Plaintiff's argument is twofold. First, they claim that the approval of a tract for PUD designation must be made by the planning board. The municipal council thereafter must grant the zone change if the standards before the planning board were met. In effect, they allege that the municipal council's function is a ministerial one and, therefore, it has no discretion in granting the approval.

[152 NJSuper Page 117]

The township counters those arguments in stating that the determination to deny an amendatory zoning ordinance is a discretionary legislative function exercised by local government. It therefore argues that the court has no general supervisory power over the exercise of the legislative discretion of the municipal council in this matter. In any event, the township alleges that the record below reflects ample support for the determination of the council.

Primary authority for the town's position is Finn v. Wayne Tp. , 45 N.J. Super. 375 (App. Div. 1957). Plaintiff there sought, by way of writ of mandamus , to compel defendant township to take action on its request to amend the existing zoning ordinance by extending the industrial district so as to include their property, which was located within a Residence "B" district. The planning board recommended approval of plaintiff's application to the township committee; however, no action was taken thereafter either adopting or rejecting the proposed amendatory ordinance, and subsequently the mandamus suit was instituted to compel a decision by the township committee. The trial judge entered a judgment dismissing plaintiff's action. In affirming that judgment the Appellate Division stated:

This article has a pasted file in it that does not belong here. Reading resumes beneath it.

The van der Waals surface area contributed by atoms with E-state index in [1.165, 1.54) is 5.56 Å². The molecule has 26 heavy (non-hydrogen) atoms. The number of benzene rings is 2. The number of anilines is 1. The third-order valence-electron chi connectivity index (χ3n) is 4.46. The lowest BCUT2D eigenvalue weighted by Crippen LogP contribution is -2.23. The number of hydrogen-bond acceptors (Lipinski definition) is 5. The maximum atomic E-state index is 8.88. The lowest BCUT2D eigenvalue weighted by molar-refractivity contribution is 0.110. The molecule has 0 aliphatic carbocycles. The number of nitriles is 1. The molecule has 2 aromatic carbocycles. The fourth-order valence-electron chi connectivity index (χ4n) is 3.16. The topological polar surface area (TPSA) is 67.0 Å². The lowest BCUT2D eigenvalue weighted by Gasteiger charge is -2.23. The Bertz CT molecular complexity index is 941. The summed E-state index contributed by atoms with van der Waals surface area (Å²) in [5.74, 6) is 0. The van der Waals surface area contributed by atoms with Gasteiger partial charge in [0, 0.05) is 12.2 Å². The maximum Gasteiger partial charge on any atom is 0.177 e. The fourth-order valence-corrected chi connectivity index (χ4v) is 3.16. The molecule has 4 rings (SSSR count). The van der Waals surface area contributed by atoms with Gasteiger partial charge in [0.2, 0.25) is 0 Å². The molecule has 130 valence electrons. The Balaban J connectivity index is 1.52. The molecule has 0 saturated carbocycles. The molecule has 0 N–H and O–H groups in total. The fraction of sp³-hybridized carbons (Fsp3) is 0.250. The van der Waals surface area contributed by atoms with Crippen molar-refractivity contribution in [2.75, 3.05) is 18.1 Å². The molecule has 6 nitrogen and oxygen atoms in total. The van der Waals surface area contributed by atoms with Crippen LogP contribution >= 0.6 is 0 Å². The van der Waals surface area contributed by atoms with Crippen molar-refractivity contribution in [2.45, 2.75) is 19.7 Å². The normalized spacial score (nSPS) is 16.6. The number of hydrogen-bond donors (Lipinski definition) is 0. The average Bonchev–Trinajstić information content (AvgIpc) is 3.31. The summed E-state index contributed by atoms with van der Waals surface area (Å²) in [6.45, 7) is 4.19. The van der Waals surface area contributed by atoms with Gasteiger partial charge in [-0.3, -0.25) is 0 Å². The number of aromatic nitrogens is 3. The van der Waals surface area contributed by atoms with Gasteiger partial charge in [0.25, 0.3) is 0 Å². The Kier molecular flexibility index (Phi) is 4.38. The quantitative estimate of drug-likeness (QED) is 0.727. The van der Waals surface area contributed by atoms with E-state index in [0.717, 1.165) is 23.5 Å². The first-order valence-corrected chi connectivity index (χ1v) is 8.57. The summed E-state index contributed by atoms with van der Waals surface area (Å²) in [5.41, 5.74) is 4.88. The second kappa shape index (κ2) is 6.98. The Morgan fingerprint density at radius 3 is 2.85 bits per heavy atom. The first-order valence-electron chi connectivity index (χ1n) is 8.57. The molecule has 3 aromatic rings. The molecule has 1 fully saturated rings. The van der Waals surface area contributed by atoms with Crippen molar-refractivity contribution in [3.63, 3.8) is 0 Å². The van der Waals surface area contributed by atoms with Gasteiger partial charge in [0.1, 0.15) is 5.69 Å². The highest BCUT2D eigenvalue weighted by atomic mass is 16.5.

A municipality is a political subdivision of the State, owing its existence and the extent of its authority to the will of the Legislature. When functioning within the orbit of the statutorily delegated power generally its actions are legislative in character; and the decision to act by ordinance or otherwise in the area of local government is generally one of discretion, unless a particular performance is imposed as an imperative by the enabling statute. Thus, although the authority exists to adopt a zoning ordinance, the determination to do so or to refrain therefrom rests in the discretion of the governing body. Courts have no general supervisory power over the exercise of that discretion. [at 379]


Plaintiffs contend that by treating the present application as though it were one for site plan approval, the municipal council based its decision on factors irrelevant to and unnecessary

[152 NJSuper Page 118]

for its decision. Therefore, its refusal to grant P.U.D. designation was arbitrary and capricious.

The township argues that the decision to reject the zoning amendment was a product of the council's legislative discretion and, therefore, is not subject to the general supervisory power of the court. Finn v. Wayne Tp., supra.

The court is cognizant of the fact that it should not substitute its judgment for that of a municipal governing body which has acted within its sphere of action, absent a showing of arbitrariness. Hill Homeowners Ass'n v. Passaic Zoning Bd. , 129 N.J. Super. 170 (Law Div. 1974), aff'd 134 N.J. Super. 107 (App. Div. 1974).